Around A.D. 1200 the inhabitants left, never to return. It is unclear why they went – outgrowing their resources or trouble with neighbouring tribes perhaps. Now, hundreds of years later, it is well worth a stop here if passing on your way between the various National Parks and other scenic attractions, if only to provide a human dimension to the story of the shaping of this landscape.
There’s a fee of $5 per person, and picnicking areas and rest rooms available, but no camping or overnight stays.Related to:
- National/State Park
Capitol Reef National Park
This is one of the less well-known and less visited of Utah’s National Parks, it seems. Indeed, it has only been a national park since 1971, and access by standard motor vehicles only possible since the construction of Highway 24 just nine years before that.
The main geological feature here is the Waterpocket Fold, a nearly 100-mile long warp in the earth's crust. This is a “monocline”, a good description of which can be found on the National Park Service website:
“A monocline is a "step-up" in the rock layers. The rock layers on the west side of the Waterpocket Fold have been lifted more than 7000 feet higher than the layers on the east. Major folds are almost always associated with underlying faults. The Waterpocket Fold formed between 50 and 70 million years ago when a major mountain building event in western North America ... reactivated an ancient buried fault. When the fault moved, the overlying rock layers were draped above the fault and formed a monocline. More recent uplift of the entire Colorado Plateau and the resulting erosion has exposed this fold at the surface only within the last 15 to 20 million years.”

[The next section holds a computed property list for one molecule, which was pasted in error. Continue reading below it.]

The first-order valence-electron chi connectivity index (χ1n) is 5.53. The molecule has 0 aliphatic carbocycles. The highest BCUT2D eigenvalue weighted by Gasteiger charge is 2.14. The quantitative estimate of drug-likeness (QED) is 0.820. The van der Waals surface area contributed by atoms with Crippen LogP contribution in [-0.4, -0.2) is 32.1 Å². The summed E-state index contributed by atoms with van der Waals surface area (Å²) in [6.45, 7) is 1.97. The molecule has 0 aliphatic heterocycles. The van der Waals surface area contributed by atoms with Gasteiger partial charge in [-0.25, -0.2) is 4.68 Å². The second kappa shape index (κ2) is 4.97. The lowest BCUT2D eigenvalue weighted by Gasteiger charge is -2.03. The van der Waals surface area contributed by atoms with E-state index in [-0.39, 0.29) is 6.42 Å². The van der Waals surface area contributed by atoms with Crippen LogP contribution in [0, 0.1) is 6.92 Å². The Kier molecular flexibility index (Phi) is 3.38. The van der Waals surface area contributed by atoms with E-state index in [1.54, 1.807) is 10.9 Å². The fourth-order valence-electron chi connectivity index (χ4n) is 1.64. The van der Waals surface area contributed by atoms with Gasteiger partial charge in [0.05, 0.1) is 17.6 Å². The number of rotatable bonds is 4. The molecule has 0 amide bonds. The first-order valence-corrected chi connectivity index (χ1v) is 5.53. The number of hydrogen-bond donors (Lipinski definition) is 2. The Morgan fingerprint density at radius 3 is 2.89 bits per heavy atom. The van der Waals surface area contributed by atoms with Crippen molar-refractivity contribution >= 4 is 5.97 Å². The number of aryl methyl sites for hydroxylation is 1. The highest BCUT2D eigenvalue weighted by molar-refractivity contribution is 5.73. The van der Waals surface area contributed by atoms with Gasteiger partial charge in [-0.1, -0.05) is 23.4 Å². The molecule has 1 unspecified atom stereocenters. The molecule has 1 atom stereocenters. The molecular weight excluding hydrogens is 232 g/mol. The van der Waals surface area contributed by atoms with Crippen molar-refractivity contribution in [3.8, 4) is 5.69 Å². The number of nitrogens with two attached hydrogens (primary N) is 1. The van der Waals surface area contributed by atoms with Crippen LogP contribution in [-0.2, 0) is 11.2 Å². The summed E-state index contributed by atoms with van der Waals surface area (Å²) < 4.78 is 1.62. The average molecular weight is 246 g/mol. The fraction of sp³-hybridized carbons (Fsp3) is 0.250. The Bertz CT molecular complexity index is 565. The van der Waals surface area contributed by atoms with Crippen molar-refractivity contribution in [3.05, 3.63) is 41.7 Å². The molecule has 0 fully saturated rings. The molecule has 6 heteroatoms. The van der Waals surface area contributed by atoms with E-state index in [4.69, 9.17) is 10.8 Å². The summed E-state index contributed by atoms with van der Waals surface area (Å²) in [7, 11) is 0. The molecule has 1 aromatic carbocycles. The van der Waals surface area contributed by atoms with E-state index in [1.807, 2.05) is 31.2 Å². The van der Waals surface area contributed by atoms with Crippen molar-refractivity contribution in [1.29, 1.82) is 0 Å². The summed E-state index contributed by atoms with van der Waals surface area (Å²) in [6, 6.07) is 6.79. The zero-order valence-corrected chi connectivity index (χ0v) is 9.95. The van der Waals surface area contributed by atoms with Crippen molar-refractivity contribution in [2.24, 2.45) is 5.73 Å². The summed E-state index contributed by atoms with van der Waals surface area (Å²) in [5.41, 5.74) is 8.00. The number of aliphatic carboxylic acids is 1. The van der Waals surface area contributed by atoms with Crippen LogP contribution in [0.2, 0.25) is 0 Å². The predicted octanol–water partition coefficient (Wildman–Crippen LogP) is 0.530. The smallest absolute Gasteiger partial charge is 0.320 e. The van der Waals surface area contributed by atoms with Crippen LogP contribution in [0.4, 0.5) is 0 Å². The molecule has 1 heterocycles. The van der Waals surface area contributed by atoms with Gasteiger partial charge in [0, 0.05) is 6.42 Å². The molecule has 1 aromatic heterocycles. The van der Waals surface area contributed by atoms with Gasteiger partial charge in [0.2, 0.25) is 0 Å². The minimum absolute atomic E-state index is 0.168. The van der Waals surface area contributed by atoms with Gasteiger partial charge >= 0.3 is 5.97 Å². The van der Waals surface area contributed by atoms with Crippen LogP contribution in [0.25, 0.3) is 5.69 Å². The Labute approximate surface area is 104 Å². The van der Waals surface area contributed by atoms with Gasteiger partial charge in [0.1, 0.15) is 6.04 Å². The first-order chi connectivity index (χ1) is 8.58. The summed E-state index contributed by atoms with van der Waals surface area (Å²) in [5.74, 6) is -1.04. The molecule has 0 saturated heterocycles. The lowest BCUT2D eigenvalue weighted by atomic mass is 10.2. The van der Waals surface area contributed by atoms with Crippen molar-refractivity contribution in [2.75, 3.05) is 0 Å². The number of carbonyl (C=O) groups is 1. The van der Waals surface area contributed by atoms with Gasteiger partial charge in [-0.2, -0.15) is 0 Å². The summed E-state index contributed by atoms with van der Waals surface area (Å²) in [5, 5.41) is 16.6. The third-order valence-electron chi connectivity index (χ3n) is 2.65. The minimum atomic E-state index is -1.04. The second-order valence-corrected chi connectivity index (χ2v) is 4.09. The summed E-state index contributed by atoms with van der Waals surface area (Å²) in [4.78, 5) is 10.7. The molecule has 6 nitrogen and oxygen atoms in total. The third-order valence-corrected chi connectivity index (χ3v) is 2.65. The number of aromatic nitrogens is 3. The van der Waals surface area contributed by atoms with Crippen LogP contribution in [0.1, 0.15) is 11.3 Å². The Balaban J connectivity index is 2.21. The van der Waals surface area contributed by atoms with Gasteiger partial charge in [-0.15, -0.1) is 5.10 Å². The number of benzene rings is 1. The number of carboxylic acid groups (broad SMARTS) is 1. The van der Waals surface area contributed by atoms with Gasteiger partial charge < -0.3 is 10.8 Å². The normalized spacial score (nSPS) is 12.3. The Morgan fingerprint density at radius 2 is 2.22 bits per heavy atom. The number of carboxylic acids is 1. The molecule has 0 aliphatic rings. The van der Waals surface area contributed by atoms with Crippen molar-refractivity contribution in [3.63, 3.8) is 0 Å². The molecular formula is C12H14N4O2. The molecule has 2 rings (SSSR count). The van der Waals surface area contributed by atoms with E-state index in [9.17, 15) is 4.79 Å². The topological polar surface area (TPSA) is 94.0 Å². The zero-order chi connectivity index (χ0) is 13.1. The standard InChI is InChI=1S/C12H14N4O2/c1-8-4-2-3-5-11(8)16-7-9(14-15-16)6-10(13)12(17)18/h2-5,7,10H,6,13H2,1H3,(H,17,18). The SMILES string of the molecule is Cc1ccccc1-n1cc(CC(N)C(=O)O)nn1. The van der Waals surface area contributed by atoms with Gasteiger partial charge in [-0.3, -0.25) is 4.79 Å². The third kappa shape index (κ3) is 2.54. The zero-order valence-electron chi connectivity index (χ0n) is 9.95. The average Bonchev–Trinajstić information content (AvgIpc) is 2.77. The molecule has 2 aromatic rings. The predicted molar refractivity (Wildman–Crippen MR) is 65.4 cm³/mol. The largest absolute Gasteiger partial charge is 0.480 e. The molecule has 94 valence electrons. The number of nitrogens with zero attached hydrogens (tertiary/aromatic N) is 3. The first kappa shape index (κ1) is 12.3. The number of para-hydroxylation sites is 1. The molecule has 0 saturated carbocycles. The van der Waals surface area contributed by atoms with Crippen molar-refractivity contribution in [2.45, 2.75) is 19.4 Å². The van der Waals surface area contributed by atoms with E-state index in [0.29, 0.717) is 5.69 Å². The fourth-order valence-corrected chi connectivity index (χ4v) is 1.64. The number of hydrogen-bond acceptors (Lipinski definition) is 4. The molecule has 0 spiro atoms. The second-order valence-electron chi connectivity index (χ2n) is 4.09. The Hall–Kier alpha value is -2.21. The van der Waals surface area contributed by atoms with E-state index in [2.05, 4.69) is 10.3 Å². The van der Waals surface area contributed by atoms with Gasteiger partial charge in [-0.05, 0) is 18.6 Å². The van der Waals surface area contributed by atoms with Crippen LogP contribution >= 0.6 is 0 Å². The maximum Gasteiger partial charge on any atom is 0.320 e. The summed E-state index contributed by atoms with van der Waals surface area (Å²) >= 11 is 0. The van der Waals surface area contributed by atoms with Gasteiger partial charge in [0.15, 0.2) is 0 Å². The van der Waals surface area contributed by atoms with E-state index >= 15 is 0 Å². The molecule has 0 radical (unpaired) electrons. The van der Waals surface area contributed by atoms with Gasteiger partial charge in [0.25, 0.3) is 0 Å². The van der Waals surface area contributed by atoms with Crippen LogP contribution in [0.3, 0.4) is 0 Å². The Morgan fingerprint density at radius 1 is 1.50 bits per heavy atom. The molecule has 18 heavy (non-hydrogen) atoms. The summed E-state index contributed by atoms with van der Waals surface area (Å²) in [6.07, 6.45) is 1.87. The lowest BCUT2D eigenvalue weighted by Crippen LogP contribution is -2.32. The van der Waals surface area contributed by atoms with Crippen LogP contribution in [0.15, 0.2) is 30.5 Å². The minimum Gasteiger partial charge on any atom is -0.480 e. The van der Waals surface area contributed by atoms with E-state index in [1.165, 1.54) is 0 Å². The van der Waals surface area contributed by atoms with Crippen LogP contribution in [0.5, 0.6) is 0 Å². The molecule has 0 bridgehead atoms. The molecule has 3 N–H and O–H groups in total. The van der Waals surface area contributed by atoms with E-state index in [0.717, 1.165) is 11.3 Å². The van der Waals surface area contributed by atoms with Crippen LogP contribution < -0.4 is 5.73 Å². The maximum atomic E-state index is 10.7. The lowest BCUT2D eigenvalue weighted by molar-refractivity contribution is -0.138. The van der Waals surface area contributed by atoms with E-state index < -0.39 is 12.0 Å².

Whatever your interest in geology, the scenery here is as dramatic as in many other parts of the state, and the park relatively quiet compare with others. There is also a lot of human interest here. A pioneer community known as Fruita once stood here, and its inhabitants farmed in the narrow valley of the Fremont River. Their orchards still remain, offering shade and greenery in what is otherwise mainly a desert environment. Visitors are allowed to stroll in the orchards and pick fruit when it is ripe, for which a fee is charged according to weight. But we were here in June, much too early in the season to enjoy these delights. However another memento of the Fruita community appealed to me a lot – the little school-house (photo 1). This dates back to the end of the nineteenth century, although the roof is an early twentieth century replacement for the flat mud one that originally sheltered the pupils. You can’t go into the school-house but can peer through the windows; it is furnished as it would have been about 100 years ago and it is easy to imagine it full of children at their lessons. There is a lovely description of life at the school, again, on the National Park website:
” The first desks were homemade, constructed of pine, and seated two students each. These were sometimes used to quiet unruly students. The teacher would seat a troublesome boy with a girl, and the resulting blow to his ego would often bring him under control. Teachers taught the "three-Rs" to the eight grades at the one-room school. If a teacher felt qualified and had enough textbooks, other subjects such as geography, were added. Students were full of pranks. To delay the start of class, they often hid the teacher's alarm clock in the woodpile. Lanterns used during night meetings were stored in the school, and a few enterprising students found that dropping a small piece of calcium carbide, taken from a lantern, into an inkwell produced a reaction that would cause the ink to overflow. If the inkwell was tightly capped, it would explode and spatter ink all over the room.”
Elsewhere in the park you can visit a typical farmhouse from that period, the Gifford Homestead, but despite it being only a short distance from the picnic area where we enjoyed our lunch (and spotted two deer – see photo 2), we seem to have missed this (although it’s possible that it wasn’t open to the public back in 1993).Related to:
- National/State Park
This is the nicest hotel in the city located in Temple Square amid all the attractions.more
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This is the only campground in Arches National Park. There are 52 site to choose from. Current...more